The private journals and letters of the woman now known as Blessed Teresa of Calcutta will be released next month as “Mother Teresa: Come Be My Light,” and some excerpts have been published in Time magazine. The pious title of the book, however, is misleading. Most of its pages reveal not the serene meditations of a Catholic sister confident in her belief, but the agonized words of a person confronting a terrifying period of darkness that lasted for decades.

“In my soul I feel just that terrible pain of loss,” she wrote in 1959, “of God not wanting me — of God not being God — of God not existing.” According to the book, this inner turmoil, known by only a handful of her closest colleagues, lasted until her death in 1997.

Gleeful detractors may point to this as yet another example of the hypocrisy of organized religion. The woman widely known in her lifetime as a “living saint” apparently didn’t even believe in God.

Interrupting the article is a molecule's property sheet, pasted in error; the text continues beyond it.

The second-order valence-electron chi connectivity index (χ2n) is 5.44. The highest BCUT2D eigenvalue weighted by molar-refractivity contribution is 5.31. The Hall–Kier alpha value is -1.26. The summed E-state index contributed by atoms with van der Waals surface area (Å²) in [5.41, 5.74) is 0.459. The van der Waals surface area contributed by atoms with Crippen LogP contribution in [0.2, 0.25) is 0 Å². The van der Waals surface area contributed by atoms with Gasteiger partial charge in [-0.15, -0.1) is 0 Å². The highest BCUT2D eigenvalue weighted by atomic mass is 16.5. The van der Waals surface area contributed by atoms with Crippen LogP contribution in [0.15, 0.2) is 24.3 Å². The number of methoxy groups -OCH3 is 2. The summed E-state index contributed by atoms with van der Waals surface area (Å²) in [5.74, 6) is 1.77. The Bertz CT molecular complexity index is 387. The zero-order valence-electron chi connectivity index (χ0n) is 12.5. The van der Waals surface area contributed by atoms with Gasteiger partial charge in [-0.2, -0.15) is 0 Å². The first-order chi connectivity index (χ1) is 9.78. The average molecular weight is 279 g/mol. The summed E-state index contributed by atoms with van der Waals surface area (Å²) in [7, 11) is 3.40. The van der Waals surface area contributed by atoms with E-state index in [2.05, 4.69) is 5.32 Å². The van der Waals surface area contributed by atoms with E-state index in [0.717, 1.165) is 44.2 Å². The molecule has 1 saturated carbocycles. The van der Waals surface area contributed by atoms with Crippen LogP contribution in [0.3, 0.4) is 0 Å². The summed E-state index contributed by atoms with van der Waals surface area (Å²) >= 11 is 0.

It was not always so. In 1946, Mother Teresa, then 36, was hard at work in a girls school in Calcutta when she fell ill. On a train ride en route to some rest in Darjeeling, she had heard what she would later call a “voice” asking her to work with the poorest of the poor, and experienced a profound sense of God’s presence.

A few years later, however, after founding the Missionaries of Charity and beginning her work with the poor, darkness descended on her inner life. In 1957, she wrote to the archbishop of Calcutta about her struggles, saying, “I find no words to express the depths of the darkness.”

But to conclude that Mother Teresa was a crypto-atheist is to misread both the woman and the experience that she was forced to undergo.

Even the most sophisticated believers sometimes believe that the saints enjoyed a stress-free spiritual life — suffering little personal doubt. For many saints this is accurate: St. Francis de Sales, the 17th-century author of “An Introduction to the Devout Life,” said that he never went more than 15 minutes without being aware of God’s presence. Yet the opposite experience is so common it even has a name. St. John of the Cross, the Spanish mystic, labeled it the “dark night,” the time when a person feels completely abandoned by God, and which can lead even ardent believers to doubt God’s existence.